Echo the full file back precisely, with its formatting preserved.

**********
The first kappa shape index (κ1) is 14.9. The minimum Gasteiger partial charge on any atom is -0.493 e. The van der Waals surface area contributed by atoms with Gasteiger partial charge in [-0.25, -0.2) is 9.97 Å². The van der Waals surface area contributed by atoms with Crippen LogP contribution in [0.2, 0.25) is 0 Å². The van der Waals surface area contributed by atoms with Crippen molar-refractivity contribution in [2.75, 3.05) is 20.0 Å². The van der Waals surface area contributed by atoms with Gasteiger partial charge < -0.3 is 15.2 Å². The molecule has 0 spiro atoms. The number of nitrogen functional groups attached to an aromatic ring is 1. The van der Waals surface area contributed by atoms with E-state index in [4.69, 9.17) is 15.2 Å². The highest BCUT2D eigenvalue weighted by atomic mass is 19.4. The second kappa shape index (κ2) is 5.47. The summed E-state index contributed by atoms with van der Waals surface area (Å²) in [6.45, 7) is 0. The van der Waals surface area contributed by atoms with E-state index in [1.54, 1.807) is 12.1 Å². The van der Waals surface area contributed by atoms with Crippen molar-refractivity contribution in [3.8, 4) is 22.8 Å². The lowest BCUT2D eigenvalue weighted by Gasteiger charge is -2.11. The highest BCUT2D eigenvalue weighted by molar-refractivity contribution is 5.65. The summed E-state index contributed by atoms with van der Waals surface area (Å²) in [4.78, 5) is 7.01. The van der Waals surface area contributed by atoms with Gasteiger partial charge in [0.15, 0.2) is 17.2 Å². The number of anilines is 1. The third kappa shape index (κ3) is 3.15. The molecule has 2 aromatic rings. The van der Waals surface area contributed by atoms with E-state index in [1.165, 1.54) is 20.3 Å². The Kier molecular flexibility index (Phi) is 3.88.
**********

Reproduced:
The first kappa shape index (κ1) is 14.9. The minimum Gasteiger partial charge on any atom is -0.493 e. The van der Waals surface area contributed by atoms with Gasteiger partial charge in [-0.25, -0.2) is 9.97 Å². The van der Waals surface area contributed by atoms with Crippen LogP contribution in [0.2, 0.25) is 0 Å². The van der Waals surface area contributed by atoms with Crippen molar-refractivity contribution in [2.75, 3.05) is 20.0 Å². The van der Waals surface area contributed by atoms with Gasteiger partial charge < -0.3 is 15.2 Å². The molecule has 0 spiro atoms. The number of nitrogen functional groups attached to an aromatic ring is 1. The van der Waals surface area contributed by atoms with E-state index in [4.69, 9.17) is 15.2 Å². The highest BCUT2D eigenvalue weighted by atomic mass is 19.4. The second kappa shape index (κ2) is 5.47. The summed E-state index contributed by atoms with van der Waals surface area (Å²) in [6.45, 7) is 0. The van der Waals surface area contributed by atoms with E-state index in [1.54, 1.807) is 12.1 Å². The van der Waals surface area contributed by atoms with Crippen molar-refractivity contribution in [3.8, 4) is 22.8 Å². The lowest BCUT2D eigenvalue weighted by Gasteiger charge is -2.11. The highest BCUT2D eigenvalue weighted by molar-refractivity contribution is 5.65. The summed E-state index contributed by atoms with van der Waals surface area (Å²) in [4.78, 5) is 7.01. The van der Waals surface area contributed by atoms with Gasteiger partial charge in [0.15, 0.2) is 17.2 Å². The number of anilines is 1. The third kappa shape index (κ3) is 3.15. The molecule has 2 aromatic rings. The van der Waals surface area contributed by atoms with E-state index in [1.165, 1.54) is 20.3 Å². The Kier molecular flexibility index (Phi) is 3.88.